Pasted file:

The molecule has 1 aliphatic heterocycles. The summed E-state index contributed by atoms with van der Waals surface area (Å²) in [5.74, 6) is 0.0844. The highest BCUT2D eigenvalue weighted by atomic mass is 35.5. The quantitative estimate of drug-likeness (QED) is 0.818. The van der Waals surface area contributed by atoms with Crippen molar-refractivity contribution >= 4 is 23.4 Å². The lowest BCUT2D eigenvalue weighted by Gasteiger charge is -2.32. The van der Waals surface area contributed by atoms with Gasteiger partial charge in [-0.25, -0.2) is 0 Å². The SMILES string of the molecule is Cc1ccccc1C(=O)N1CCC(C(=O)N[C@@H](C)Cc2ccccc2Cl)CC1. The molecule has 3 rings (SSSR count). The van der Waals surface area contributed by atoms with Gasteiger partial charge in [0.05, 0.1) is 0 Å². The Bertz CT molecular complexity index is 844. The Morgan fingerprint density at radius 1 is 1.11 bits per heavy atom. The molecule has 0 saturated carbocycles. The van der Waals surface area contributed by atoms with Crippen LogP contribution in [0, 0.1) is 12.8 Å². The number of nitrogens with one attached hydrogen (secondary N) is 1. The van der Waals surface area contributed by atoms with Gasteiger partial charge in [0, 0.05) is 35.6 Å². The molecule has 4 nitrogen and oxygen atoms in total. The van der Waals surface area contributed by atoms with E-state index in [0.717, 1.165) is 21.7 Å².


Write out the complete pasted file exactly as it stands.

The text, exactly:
The molecule has 1 aliphatic heterocycles. The summed E-state index contributed by atoms with van der Waals surface area (Å²) in [5.74, 6) is 0.0844. The highest BCUT2D eigenvalue weighted by atomic mass is 35.5. The quantitative estimate of drug-likeness (QED) is 0.818. The van der Waals surface area contributed by atoms with Crippen molar-refractivity contribution >= 4 is 23.4 Å². The lowest BCUT2D eigenvalue weighted by Gasteiger charge is -2.32. The van der Waals surface area contributed by atoms with Gasteiger partial charge in [-0.25, -0.2) is 0 Å². The SMILES string of the molecule is Cc1ccccc1C(=O)N1CCC(C(=O)N[C@@H](C)Cc2ccccc2Cl)CC1. The molecule has 3 rings (SSSR count). The van der Waals surface area contributed by atoms with Gasteiger partial charge in [0.05, 0.1) is 0 Å². The Bertz CT molecular complexity index is 844. The Morgan fingerprint density at radius 1 is 1.11 bits per heavy atom. The molecule has 0 saturated carbocycles. The van der Waals surface area contributed by atoms with Crippen LogP contribution in [0, 0.1) is 12.8 Å². The number of nitrogens with one attached hydrogen (secondary N) is 1. The van der Waals surface area contributed by atoms with Gasteiger partial charge in [0, 0.05) is 35.6 Å². The molecule has 4 nitrogen and oxygen atoms in total. The van der Waals surface area contributed by atoms with E-state index in [0.717, 1.165) is 21.7 Å².